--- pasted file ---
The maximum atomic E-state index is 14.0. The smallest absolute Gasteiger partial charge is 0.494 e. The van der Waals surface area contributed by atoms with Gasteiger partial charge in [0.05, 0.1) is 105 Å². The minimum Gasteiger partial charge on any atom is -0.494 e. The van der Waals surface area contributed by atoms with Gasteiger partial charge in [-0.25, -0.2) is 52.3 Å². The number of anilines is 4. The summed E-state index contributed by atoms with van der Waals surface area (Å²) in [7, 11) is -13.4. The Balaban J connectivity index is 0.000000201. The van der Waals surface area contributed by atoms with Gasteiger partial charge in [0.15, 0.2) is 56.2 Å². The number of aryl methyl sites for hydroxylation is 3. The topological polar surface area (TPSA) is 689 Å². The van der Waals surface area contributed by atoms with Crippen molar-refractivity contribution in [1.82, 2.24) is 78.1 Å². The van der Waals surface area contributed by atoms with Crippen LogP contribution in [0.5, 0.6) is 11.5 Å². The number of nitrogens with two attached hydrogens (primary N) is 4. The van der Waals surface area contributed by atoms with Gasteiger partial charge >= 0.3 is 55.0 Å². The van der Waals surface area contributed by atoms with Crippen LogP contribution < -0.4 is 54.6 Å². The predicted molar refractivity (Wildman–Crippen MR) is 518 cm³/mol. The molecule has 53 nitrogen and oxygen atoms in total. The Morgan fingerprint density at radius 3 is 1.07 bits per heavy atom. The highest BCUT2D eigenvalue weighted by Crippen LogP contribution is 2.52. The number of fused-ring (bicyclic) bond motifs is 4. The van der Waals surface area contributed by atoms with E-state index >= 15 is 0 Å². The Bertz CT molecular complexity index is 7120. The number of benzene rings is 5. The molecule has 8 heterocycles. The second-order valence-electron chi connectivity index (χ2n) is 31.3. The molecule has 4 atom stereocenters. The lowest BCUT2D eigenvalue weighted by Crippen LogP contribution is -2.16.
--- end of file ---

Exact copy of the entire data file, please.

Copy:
The maximum atomic E-state index is 14.0. The smallest absolute Gasteiger partial charge is 0.494 e. The van der Waals surface area contributed by atoms with Gasteiger partial charge in [0.05, 0.1) is 105 Å². The minimum Gasteiger partial charge on any atom is -0.494 e. The van der Waals surface area contributed by atoms with Gasteiger partial charge in [-0.25, -0.2) is 52.3 Å². The number of anilines is 4. The summed E-state index contributed by atoms with van der Waals surface area (Å²) in [7, 11) is -13.4. The Balaban J connectivity index is 0.000000201. The van der Waals surface area contributed by atoms with Gasteiger partial charge in [0.15, 0.2) is 56.2 Å². The number of aryl methyl sites for hydroxylation is 3. The topological polar surface area (TPSA) is 689 Å². The van der Waals surface area contributed by atoms with Crippen molar-refractivity contribution in [1.82, 2.24) is 78.1 Å². The van der Waals surface area contributed by atoms with Crippen LogP contribution in [0.5, 0.6) is 11.5 Å². The number of nitrogens with two attached hydrogens (primary N) is 4. The van der Waals surface area contributed by atoms with Gasteiger partial charge >= 0.3 is 55.0 Å². The van der Waals surface area contributed by atoms with Crippen LogP contribution < -0.4 is 54.6 Å². The predicted molar refractivity (Wildman–Crippen MR) is 518 cm³/mol. The molecule has 53 nitrogen and oxygen atoms in total. The Morgan fingerprint density at radius 3 is 1.07 bits per heavy atom. The highest BCUT2D eigenvalue weighted by Crippen LogP contribution is 2.52. The number of fused-ring (bicyclic) bond motifs is 4. The van der Waals surface area contributed by atoms with E-state index >= 15 is 0 Å². The Bertz CT molecular complexity index is 7120. The number of benzene rings is 5. The molecule has 8 heterocycles. The second-order valence-electron chi connectivity index (χ2n) is 31.3. The molecule has 4 atom stereocenters. The lowest BCUT2D eigenvalue weighted by Crippen LogP contribution is -2.16.